World War Z: Hollywood’s latest in a string of high-profile book murders. These murders have been notable for the way the victim is left mutilated beyond recognition, even by close friends: those that knew them best.
The trailer for World War Z was released yesterday. The movie looks to be less related to its source material than to a staccato parade of Hollywood disaster films, issuing loudly forth over the last ten years. I say “disaster,” but there have even been a zombie entry (I Am Legend.)
In the trailer’s 2:27 running time we see, by my count, 130 cuts, yielding an average shot-length of… 1.1 seconds. This type of assaultive cutting seems to suggest that seeing nothing new will be all right, if we can only see it fast enough. I checked the I Am Legend trailer to see if things had changed since 2007. (I recognize that a single, vaguely-related film is a questionable sample.) They had. In that trailer (2:43) we get about 100 cuts. Granted, that trailer has some world building to do.
World War Z doesn’t waste any such time getting to the zombies. It drafts in all the signifiers of pretty, white American privilege as quick as it can. Then it menaces those privileges briefly with zombies. I won’t go so far as to say that World War Z’s trailer menaces American people with zombies, because it doesn’t look that the people with actual faces (Brad Pitt, his family) will suffer any real harm. If they do, I can guarantee that their deaths will be as clean as the medium permits.
Shaky-cam photography springs up at the perfect moment to capitalize on 9/11 imagery: ground level POV of smoke and flames rising after an unseen explosion/collapse. Then civilians flee, screaming on foot, and Brad Pitt climbs into his shiny black car. But ultimately, they have to ditch the car: slummin’ it.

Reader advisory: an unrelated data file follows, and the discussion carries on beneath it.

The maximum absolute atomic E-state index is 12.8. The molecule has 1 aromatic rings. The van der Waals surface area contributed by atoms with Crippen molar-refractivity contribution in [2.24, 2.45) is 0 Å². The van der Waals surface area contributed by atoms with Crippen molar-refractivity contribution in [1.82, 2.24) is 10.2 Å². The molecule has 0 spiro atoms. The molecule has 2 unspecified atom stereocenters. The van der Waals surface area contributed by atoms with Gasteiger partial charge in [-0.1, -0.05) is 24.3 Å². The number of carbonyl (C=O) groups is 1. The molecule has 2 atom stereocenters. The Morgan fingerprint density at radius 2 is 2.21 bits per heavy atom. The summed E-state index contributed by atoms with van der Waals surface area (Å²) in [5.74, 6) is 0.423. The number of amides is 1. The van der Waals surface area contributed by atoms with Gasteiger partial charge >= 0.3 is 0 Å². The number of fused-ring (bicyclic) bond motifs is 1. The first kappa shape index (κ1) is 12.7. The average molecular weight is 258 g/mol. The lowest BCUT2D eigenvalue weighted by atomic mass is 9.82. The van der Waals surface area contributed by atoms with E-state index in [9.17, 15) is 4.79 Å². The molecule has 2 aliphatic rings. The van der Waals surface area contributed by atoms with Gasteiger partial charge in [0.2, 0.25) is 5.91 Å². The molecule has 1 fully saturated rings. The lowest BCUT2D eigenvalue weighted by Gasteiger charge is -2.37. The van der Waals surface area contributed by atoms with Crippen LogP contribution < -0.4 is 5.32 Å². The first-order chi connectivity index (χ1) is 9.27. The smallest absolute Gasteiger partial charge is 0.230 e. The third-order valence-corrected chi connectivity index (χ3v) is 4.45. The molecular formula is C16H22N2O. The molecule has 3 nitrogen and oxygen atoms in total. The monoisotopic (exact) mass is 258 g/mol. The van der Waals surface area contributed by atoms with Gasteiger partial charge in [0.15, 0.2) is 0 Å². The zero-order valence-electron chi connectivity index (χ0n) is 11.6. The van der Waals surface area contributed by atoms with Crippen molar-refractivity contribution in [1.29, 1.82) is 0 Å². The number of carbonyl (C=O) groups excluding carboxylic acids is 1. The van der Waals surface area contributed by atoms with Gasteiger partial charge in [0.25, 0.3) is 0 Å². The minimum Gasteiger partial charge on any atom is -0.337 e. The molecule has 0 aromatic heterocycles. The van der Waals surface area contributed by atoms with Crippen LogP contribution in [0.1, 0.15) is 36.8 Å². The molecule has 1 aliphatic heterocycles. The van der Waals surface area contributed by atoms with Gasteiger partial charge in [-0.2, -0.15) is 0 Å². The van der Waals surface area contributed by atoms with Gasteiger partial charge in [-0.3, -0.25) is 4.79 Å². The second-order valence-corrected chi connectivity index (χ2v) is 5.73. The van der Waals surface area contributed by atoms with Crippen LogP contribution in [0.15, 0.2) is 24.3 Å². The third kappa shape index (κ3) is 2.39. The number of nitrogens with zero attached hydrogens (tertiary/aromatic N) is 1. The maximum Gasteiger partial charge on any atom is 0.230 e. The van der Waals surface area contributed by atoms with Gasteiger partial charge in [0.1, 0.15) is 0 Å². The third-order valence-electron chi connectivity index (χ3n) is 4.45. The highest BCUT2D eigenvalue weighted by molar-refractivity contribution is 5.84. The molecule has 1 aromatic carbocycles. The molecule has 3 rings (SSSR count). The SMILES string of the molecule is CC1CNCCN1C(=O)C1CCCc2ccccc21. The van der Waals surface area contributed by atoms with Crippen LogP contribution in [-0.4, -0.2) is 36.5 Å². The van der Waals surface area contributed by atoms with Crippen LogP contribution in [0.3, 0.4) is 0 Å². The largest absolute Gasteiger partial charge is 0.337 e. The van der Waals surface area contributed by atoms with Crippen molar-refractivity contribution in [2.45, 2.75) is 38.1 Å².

In this sort of film, the 9/11 assault on urban America happens. What’s different about the fantasy is, after the initial trauma, the enemy is present in an enormous faceless horde. This endless horde can be shot at with an endless array of expensive weaponry. They’re among us, and available for slaughter.
The CGI horde is popular and convenient, partially because we don’t believe in it. The CGI figures piling up in this trailer don’t actually register as humans (or infected/zombified humans) but rather as something altogether different from us. That difference is important, because it allows for any number of horrific acts of violence and dismemberment against them to be permissible– and entertaining. In real life, unfortunately, our “enemies” seem to be quite human, and, maybe fortunately, quite far away.
This unrealism is one of the other reasons that assaultively fast cutting is becoming, in these sorts of movies, the norm. It allows for comfortable distance between content and viewer. It’s no secret that long takes nurture an (often uncomfortable) sense of reality-as-lived. The long we remain in one cinematic place, one perspective, the more we begin to form an identity within the reality of the film. So if you insist on cutting multiple times in the same second, you can safely sanitize your film of any reality.
The trouble comes when the reality you’re attempting to sanitize away is: those people your military is dismembering? They’re human.
But of all the films guilty of the tendency I’m describing, it’s true that World War Z looks pretty toothless. The main problem with the trailer, if one can be narrowed out, is that it’s all been done before. Some have described the movie as a scaling-up of the zombie film. But it doesn’t really look like a zombie film to me. It looks like a disaster film with zombies slipped in, in the same place that a disastrous-weather-pattern or a giant-roving-beast or a disease might be.